Will the Board of Supervisors at their next meeting take the necessary steps to build a court house? The board are now authorized by law to issue bonds of the county for that purpose; but we apprehend that unless the city council of Macomb contributed their just proportion of the expense, will be indefinitely postponed as heretofore. Every one sees the necessity of a new court house. All appear to be anxious to have some action taken in the matter; but as we have said before the conflicting interest of Macomb, and the rest of the county must be harmonized before any thing definite will be decided on.
We think we are justified in asserting that the disagreement heretofore between the board of Supervisors and the city council, is the result of misunderstandings. There is really no conflict of interest, and the council, we think are now willing to contribute liberally for the building of a court house, provided they can have a voice as to its size, cost, model of architecture and location.
The present old building warns us against adopting the plans of unexperienced architects. A public building of any kind, and more especially a court house should be constructed in a manner that will reflect credit on the city and county. The city council as we apprehend, appreciate this fact, and hence have heretofore evinced as unwillingness to act in the matter until the board definitely adopts a plan.
But if a proper test is offered, and the city council still refuse to do any thing, then individual citizens will take hold of the matter, and raise by individual voluntary subscription, an amount more than equal to the just proportion of Macomb.
Macomb is not entirely devoid of enterprise, and if it should become necessary, will march on over to the defunct carcass of the city council, and secure the court house in spite of wise, economical and selfish city functionaries, or the visionary whims of adjoining towns. A court house can, must and will be built, and will we apprehend, [fold] be a feather in the caps of the builder. Let those in authority, remember this fact, and let those in the city council, who would retard this action, remember that abloquy will inevitably fall upon them.
Sherman, it is believed, has succeeded in placing himself between Johnston’s forces and Wilmington. There was a report that his main army had reached that point, but it proves to be untrue, as also does the report that Schofield moved out of Wilmington a distance of about ten miles, meeting with considerable resistance on the route. When leaving Columbia, a rebel paper states, one federal corps proceeded towards Camded and Florence, another towards Winnesboro, while Sherman himself, with two corps took the direct road to Charlotte. – Deserters say that Florence has been evacuated by the rebels, and occupied by federal cavalry.
It is reported that Sheridan has defeated Early, and scattered his army; but the story lacks confirmation. The rumor of Early’s capture is discredited.
The rebels are strengthening the fortifications of Mobile, and the garrison was lately reinforced by 12,000 men.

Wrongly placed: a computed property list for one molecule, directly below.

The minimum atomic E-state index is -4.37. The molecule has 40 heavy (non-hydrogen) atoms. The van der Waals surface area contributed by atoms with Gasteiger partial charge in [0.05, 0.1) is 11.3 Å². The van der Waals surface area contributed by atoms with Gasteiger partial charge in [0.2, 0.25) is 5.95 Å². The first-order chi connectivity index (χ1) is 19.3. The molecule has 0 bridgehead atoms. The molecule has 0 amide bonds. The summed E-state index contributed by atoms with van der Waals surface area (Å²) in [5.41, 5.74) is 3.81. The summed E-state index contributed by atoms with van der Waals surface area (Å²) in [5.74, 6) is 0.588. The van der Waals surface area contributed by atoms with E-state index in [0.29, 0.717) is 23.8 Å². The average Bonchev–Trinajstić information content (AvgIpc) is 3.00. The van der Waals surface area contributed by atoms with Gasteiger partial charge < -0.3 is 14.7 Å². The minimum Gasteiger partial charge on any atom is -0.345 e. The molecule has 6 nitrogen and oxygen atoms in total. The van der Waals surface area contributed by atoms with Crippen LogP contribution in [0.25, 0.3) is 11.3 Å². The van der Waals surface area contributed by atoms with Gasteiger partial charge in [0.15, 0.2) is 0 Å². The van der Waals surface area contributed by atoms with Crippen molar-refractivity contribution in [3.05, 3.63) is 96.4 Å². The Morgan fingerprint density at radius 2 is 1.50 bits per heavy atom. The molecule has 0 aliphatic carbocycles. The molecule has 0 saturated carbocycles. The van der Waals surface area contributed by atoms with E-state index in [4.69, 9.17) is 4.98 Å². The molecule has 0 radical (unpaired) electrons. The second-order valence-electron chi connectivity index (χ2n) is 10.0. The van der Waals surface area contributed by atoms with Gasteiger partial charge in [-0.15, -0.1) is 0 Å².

Arrested for a Triple Murder. – On Monday of last week, two officers from Quincy came to Carthage and arrested a man by the name of Sympson, in the employ of Mr. Filson, the jail contractor. Sympson, it is alleged, murdered an old man, a young girl, and a child somewhere in Missouri, some months ago, all members of one family; his object being to secure a large amount of money about the house. It is said Sympson confessed his guilt to the officers who took him in charge. We have been unable to gain any further particulars. – Carthage Republican.
Lincoln’s Inaugural Address.
Washington, March 4.
The following is the president’s inaugural address:
Fellow Countrymen – At this second appearing to take the oath of the presidential office, there is less occasion for an extended address than there was at the first. Then a statement somewhat in detail of a course to be pursued seemed very fitting and proper. Now, at the expiration of four years, during which public declarations have been constantly called forth on every point and phase of the great contest which still absorbs the attention and engrosses the energies of the nation, little that is new could be presented. The progress of our arms, upon which all else chiefly depends, is as well known to the public as to myself, and it is, I trust, reasonably encouraging to all.
With high hope for the future, no prediction in regard to it is ventured. On the occasion corresponding to this four years ago, all thoughts were anxiously directed to an impending civil war. All dreaded it; all sought to avoid it, while the inaugural address was being delivered from this place, devoted altogether to saving the union without war, insurgent agents were in the city seeking to destroy it without war – seeking to dissolve the union and divide the effects by negotiation.
Both parties deprecated war, but one of them would make rather than let the nation survive, and the other would accept war rather than let it perish, and the war came. One eighth of the whole population were colored slaves, not distributed generally over the Union, but localized in the southern part of it. These slaves constituted a peculiar and powerful interest. All knew that this interest was somehow the cause of the war. To strengthen, perpetuate and extend this interest, was the object for which the insurgents would rend the union by war, while the government claimed no right to do more than to restrict the territorial enlargement of it.